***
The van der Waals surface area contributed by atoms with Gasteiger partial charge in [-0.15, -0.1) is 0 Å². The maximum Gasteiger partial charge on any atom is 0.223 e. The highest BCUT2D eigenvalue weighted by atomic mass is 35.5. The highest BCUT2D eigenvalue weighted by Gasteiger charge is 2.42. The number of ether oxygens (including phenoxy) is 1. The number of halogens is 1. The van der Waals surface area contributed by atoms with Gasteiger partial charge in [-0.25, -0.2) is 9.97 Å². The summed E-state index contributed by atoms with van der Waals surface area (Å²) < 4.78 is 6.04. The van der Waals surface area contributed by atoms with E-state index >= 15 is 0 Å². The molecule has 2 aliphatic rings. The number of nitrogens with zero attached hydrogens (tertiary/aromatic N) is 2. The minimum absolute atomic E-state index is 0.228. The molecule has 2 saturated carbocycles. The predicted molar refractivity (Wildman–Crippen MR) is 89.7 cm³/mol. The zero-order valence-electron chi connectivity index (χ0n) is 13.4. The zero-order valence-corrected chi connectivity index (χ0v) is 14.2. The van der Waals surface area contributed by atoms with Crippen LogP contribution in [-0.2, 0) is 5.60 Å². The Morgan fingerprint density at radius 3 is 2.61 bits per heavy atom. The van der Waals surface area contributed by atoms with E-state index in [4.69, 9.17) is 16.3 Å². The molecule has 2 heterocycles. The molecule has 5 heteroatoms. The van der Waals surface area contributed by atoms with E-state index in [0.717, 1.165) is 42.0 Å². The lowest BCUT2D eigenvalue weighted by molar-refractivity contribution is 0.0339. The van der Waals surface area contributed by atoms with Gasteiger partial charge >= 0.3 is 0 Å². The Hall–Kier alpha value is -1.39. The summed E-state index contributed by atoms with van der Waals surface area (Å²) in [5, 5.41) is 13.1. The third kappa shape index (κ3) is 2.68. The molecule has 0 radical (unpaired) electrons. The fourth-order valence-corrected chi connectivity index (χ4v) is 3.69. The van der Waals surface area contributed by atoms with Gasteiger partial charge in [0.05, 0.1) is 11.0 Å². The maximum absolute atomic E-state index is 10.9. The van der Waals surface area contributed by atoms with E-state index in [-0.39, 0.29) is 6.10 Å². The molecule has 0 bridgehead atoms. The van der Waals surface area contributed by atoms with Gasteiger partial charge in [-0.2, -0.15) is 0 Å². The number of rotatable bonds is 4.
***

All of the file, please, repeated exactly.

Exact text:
The van der Waals surface area contributed by atoms with Gasteiger partial charge in [-0.15, -0.1) is 0 Å². The maximum Gasteiger partial charge on any atom is 0.223 e. The highest BCUT2D eigenvalue weighted by atomic mass is 35.5. The highest BCUT2D eigenvalue weighted by Gasteiger charge is 2.42. The number of ether oxygens (including phenoxy) is 1. The number of halogens is 1. The van der Waals surface area contributed by atoms with Gasteiger partial charge in [-0.25, -0.2) is 9.97 Å². The summed E-state index contributed by atoms with van der Waals surface area (Å²) < 4.78 is 6.04. The van der Waals surface area contributed by atoms with E-state index >= 15 is 0 Å². The molecule has 2 aliphatic rings. The number of nitrogens with zero attached hydrogens (tertiary/aromatic N) is 2. The minimum absolute atomic E-state index is 0.228. The molecule has 2 saturated carbocycles. The predicted molar refractivity (Wildman–Crippen MR) is 89.7 cm³/mol. The zero-order valence-electron chi connectivity index (χ0n) is 13.4. The zero-order valence-corrected chi connectivity index (χ0v) is 14.2. The van der Waals surface area contributed by atoms with Crippen LogP contribution in [-0.2, 0) is 5.60 Å². The Morgan fingerprint density at radius 3 is 2.61 bits per heavy atom. The van der Waals surface area contributed by atoms with E-state index in [4.69, 9.17) is 16.3 Å². The molecule has 2 heterocycles. The molecule has 5 heteroatoms. The van der Waals surface area contributed by atoms with E-state index in [0.717, 1.165) is 42.0 Å². The lowest BCUT2D eigenvalue weighted by molar-refractivity contribution is 0.0339. The van der Waals surface area contributed by atoms with Gasteiger partial charge >= 0.3 is 0 Å². The Hall–Kier alpha value is -1.39. The summed E-state index contributed by atoms with van der Waals surface area (Å²) in [5, 5.41) is 13.1. The third kappa shape index (κ3) is 2.68. The molecule has 0 radical (unpaired) electrons. The fourth-order valence-corrected chi connectivity index (χ4v) is 3.69. The van der Waals surface area contributed by atoms with Gasteiger partial charge in [0.05, 0.1) is 11.0 Å². The maximum absolute atomic E-state index is 10.9. The van der Waals surface area contributed by atoms with E-state index in [-0.39, 0.29) is 6.10 Å². The molecule has 0 bridgehead atoms. The van der Waals surface area contributed by atoms with Gasteiger partial charge in [-0.2, -0.15) is 0 Å². The number of rotatable bonds is 4.